In the grand scheme of things India may not be on the same scale as the US and UK stock markets, but if you look closely you will see that it does carry many credentials that make it a promising market. Just because it doesn’t carry the same level of size, doesn’t mean it isn’t worth your time. If you approach the Indian stock market the right way, there is no doubt that there is profit to be found.
BSE and NSE
The large majority of trading in the India stock market takes place via the Bombay Stock Exchange (BSE) and National Stock Exchange (NSE). The BSE is the oldest Indian stock market, having its roots all the way back in the late 1800s, while the NSE is the new kid on the block having launched in 1992. Even though the two definitely have differences in age, their trading mechanisms are fairly similar in terms of both trading hours and settlement processes. However, in terms of firms listed, the BSE leads the way by offering over 3000 more than its rival NSE.
It doesn’t matter which Indian stock market you opt for, whether that be the BSE or NSE, you will be making exchanges via an open electric limit order book. It is also worth noting that the entire-process of the Indian stock market is order-driven; so don’t expect market makers or specialists to populate this trading arena. This means that market orders placed will be auto-matched with the best limit orders, ensuring increased anonymity for traders involved, even if there are no guarantees with regards to an order going through. If you are an institutional investor you can also take advantage of a Direct Market Access (DMA) approach to trading.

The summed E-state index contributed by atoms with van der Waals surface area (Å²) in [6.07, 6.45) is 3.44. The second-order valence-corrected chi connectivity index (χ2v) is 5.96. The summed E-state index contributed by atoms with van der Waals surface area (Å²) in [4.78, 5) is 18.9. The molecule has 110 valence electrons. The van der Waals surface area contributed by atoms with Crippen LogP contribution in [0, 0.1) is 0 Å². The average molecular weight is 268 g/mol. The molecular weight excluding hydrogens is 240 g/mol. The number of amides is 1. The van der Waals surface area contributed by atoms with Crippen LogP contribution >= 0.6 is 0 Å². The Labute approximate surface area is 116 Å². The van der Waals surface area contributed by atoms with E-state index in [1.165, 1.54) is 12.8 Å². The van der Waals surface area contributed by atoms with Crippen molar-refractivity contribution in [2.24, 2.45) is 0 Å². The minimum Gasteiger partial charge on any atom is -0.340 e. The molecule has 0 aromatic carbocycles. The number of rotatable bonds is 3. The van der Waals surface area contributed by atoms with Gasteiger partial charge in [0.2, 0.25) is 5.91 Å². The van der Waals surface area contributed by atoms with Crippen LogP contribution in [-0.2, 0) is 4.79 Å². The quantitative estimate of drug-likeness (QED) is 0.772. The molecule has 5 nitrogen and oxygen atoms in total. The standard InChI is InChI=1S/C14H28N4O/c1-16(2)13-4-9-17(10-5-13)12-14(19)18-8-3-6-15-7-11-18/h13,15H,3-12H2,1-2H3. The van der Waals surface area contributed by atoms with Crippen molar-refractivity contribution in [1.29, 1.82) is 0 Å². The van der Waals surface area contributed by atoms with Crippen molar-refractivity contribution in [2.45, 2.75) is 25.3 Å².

Two indexes play a key role in the Indian stock market, that being Sensex and Nifty. Sensex qualifies as the older of the two and includes 30 firms on the BSE, representing over 40% of the indexes free-float market capitalisation. The Nifty is larger with over 50 shares listed, while it also provides time series data from July 1990 to this very day.
Those who want to trade on the Indian stock market will have safety on their minds. Regulation of the Indian stock market is the responsibility of the Securities and Exchange Board of India (SEBI), which was founded around the time of the inception of the NSE. SEBI has continuously worked to improve the security of the Indian stock market and in the process has made sure that it is one of the most highly regulated exchanges in the world.
The Indian stock market definitely qualifies as an emerging market, with it being a vehicle for future growth within the nation. It offers an alternative form of investment realm for international investors, as more are seemingly taking up the exchange due to its stable growth. If you are looking to add international options to your portfolio, the Indian stock market should be something that you seriously consider.